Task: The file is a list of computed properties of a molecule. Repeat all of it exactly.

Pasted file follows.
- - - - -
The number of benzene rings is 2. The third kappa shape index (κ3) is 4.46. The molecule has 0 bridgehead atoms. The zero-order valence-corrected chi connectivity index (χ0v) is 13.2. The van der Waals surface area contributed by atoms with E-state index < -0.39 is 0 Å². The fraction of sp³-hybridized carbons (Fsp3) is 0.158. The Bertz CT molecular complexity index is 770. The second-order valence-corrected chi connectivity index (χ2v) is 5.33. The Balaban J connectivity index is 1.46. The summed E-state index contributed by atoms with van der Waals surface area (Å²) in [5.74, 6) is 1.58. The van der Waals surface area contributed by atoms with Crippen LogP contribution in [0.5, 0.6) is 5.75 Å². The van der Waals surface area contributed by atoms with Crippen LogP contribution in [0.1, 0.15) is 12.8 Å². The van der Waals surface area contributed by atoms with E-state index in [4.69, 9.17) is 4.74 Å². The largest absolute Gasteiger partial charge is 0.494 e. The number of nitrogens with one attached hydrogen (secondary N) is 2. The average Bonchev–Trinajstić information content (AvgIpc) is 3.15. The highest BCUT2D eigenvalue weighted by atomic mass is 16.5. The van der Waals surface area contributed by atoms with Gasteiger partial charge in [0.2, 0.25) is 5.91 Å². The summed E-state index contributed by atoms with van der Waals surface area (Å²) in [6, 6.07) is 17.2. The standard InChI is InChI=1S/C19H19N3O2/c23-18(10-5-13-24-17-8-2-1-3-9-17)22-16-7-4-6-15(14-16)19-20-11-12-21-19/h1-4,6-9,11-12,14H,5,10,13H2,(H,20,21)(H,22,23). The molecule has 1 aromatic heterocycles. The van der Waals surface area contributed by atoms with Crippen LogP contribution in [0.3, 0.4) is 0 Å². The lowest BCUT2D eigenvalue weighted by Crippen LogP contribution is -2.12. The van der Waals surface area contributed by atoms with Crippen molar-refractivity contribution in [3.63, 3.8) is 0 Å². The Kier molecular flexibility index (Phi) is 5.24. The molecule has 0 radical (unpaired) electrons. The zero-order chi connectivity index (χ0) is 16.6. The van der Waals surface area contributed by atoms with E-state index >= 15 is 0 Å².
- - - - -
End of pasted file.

The number of benzene rings is 2. The third kappa shape index (κ3) is 4.46. The molecule has 0 bridgehead atoms. The zero-order valence-corrected chi connectivity index (χ0v) is 13.2. The van der Waals surface area contributed by atoms with E-state index < -0.39 is 0 Å². The fraction of sp³-hybridized carbons (Fsp3) is 0.158. The Bertz CT molecular complexity index is 770. The second-order valence-corrected chi connectivity index (χ2v) is 5.33. The Balaban J connectivity index is 1.46. The summed E-state index contributed by atoms with van der Waals surface area (Å²) in [5.74, 6) is 1.58. The van der Waals surface area contributed by atoms with Crippen LogP contribution in [0.5, 0.6) is 5.75 Å². The van der Waals surface area contributed by atoms with Crippen LogP contribution in [0.1, 0.15) is 12.8 Å². The van der Waals surface area contributed by atoms with E-state index in [4.69, 9.17) is 4.74 Å². The largest absolute Gasteiger partial charge is 0.494 e. The number of nitrogens with one attached hydrogen (secondary N) is 2. The average Bonchev–Trinajstić information content (AvgIpc) is 3.15. The highest BCUT2D eigenvalue weighted by atomic mass is 16.5. The van der Waals surface area contributed by atoms with Gasteiger partial charge in [0.2, 0.25) is 5.91 Å². The summed E-state index contributed by atoms with van der Waals surface area (Å²) in [6, 6.07) is 17.2. The standard InChI is InChI=1S/C19H19N3O2/c23-18(10-5-13-24-17-8-2-1-3-9-17)22-16-7-4-6-15(14-16)19-20-11-12-21-19/h1-4,6-9,11-12,14H,5,10,13H2,(H,20,21)(H,22,23). The molecule has 1 aromatic heterocycles. The van der Waals surface area contributed by atoms with Crippen LogP contribution in [0.3, 0.4) is 0 Å². The lowest BCUT2D eigenvalue weighted by Crippen LogP contribution is -2.12. The van der Waals surface area contributed by atoms with Crippen molar-refractivity contribution in [3.63, 3.8) is 0 Å². The Kier molecular flexibility index (Phi) is 5.24. The molecule has 0 radical (unpaired) electrons. The zero-order chi connectivity index (χ0) is 16.6. The van der Waals surface area contributed by atoms with E-state index >= 15 is 0 Å².